We'd gone back and adopted it under the crop insurance program and said, here's what the crop insurance program does. My crop is worth $100,000 of gross revenue. I can insure for that. Well, I got to put up 10% of the value of the crop to do that. The government, though, matches me on the backside of that. They're actually putting up $20,000 for $100,000 policy coverage.

That's how we came to our methodology underlying the premiums. But I'm with you. After a certain period of time, you just don't get to keep piling more money into these things. We will force a distribution and unfortunately, clients do have claims. And when those claims come out, they're going to be a substantial dollar amount coming back to your operating company to keep it solvent.

Dr. Jim Dahle:
Okay. So, the distributions, those come out at ordinary income tax rates?

Van Carlson:
Well, assuming the premium has been in there one year, one day, it would be considered long term dividends.

Dr. Jim Dahle:
Cool. All right. The money is sitting in there. What is the money doing while it's sitting in the 831(b) plan?

Van Carlson:
Our clients sign an investment agreement with us on this, what they can and can't do with it. And there's two different buckets of money I want you to be aware of. One is reserve and one is surplus. The premium you put into it is at risk for that. And typically there's a 12 month policies or at risk during those 12 months. When you write in an insurance policy for your malpractice or for your business or whatever, it's a 12 month policy. That's how commercial insurance works. You might get some tail coverages for your professional liability insurance for three to five years, but that's a different animal. But typically there are 12 month policy. So that's what's going to happen.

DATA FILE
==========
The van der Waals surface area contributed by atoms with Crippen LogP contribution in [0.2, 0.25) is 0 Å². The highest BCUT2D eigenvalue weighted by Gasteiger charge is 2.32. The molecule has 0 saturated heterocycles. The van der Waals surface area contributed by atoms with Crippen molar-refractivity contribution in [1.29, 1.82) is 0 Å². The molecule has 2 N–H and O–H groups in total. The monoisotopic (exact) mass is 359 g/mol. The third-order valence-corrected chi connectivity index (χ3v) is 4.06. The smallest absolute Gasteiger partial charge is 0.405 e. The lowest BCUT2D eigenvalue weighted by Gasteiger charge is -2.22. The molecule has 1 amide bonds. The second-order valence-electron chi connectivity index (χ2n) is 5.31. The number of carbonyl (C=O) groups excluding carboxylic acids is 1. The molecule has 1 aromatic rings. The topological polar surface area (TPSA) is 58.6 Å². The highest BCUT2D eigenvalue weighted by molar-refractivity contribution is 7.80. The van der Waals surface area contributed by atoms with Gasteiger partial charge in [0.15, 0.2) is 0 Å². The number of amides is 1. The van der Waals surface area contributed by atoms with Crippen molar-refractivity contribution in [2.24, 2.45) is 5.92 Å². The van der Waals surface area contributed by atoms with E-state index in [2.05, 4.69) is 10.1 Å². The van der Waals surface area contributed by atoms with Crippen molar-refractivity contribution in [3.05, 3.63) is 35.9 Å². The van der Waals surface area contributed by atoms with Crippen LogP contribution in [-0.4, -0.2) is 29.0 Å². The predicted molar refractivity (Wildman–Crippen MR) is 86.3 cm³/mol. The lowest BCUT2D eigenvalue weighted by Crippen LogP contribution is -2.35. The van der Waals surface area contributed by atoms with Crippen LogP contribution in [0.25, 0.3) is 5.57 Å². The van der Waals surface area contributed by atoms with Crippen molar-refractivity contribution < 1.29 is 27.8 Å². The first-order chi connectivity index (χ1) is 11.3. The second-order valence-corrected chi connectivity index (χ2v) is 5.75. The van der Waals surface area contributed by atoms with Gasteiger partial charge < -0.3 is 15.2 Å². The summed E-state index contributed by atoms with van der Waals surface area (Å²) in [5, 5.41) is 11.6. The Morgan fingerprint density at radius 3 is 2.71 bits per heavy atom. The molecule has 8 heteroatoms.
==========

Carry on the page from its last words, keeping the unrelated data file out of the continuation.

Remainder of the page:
The premium during that time, that's a reserve, and that money is at risk for claims of either yours or unaffiliated to you. Now, the policies expire, meaning they go out of force. That premium now, assuming hasn't been paid out through claims, become surplus. It's called underwriting profit for insurance companies. It's truly what they live and breathe to have.

I always get a kick out of, “Oh, we're losing money this year.” Well, that just means you don't have any money to put away. And then they act like they're going broke when they actually have to dip into the surplus because they had a catastrophic event and now they got to pay for hurricane losses they weren't expecting. That's surplus. But understand, these are monies that have been piled up, billions of dollars have been piled up.

I would tell you, traditional insurance companies are some of the strongest financial institutions we have in our country. It's their ability. It's the way they're taxed and everything else. And in the surplus that goes into them. So, our clients get the same advantages. That money becomes surplus. Obviously it's eligible for a dividend because it's one year, one day, they leave it in the vehicle, it's being managed. We work with financial advisors all over the country to manage these reserves. We don't put our hands in that, and we just tell the client, “Here's the rules of engagement, here's what you can and can't do.” The reserves need to stay liquid. And to us liquid is managing it in the bond, stocks, mutual funds and all that fun stuff.